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FEATURE we have to wait and see when it’s ready whether the surface is suitable or not. Notwithstanding, the game is certainly kept alive and kicking with women increasingly having taken an interest in cricket way back in 2011, and already two young coach awards have been presented to a couple of young ladies by the ICC. Training is of course essential as with every sport and sessions are held at the Bayside Sports Complex. There’s a midweek one which includes a social league for anyone wanting to have a bash, there’s a Junior League, Women’s League, the Weekend League for the more senior players and there’s also indoor cricket to practice which involves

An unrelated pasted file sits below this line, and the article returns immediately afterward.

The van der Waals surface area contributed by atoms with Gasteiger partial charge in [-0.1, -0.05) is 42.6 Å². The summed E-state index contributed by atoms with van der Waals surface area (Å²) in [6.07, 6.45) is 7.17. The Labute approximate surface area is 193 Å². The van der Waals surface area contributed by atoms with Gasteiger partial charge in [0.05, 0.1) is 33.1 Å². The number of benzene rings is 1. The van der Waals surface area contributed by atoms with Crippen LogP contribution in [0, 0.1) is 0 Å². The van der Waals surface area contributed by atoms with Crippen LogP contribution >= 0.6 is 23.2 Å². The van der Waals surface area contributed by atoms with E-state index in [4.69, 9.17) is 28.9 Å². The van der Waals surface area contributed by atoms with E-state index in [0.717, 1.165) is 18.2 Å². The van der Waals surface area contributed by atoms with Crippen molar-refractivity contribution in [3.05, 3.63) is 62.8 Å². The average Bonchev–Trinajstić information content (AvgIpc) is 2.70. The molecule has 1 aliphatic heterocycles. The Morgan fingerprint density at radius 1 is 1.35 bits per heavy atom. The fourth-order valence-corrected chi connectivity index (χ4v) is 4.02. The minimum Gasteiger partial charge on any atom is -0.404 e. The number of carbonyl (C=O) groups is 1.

fewer players not unlike futsal. Mark has also been busy preparing a `Strategic Plan’ soon to be presented which is suited to smaller nations explaining how to manage cricket in places like Gibraltar. By and large cricket is up and running on the Rock but I wonder – even as a distant observer and not being a sports fan, so I may be wrong – why does it only enjoy a low profile. Representations to bodies and departments concerned, Mark is proud to maintain, are dealt with in a cordial and civilised manner, never resorting to social media or other means to grab more attention with a view to highlighting their plight.

So does the `Cinderella of local sport’ need to be less of a sport of undeserved neglect and more of an important Gibraltar team-game with a great pedigree on the Rock – deserving of much higher recognition?

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SPORTS INSIGHT

UEFA A WELCOME REPLACEMENT FOR MEANINGLESS FRIENDLIES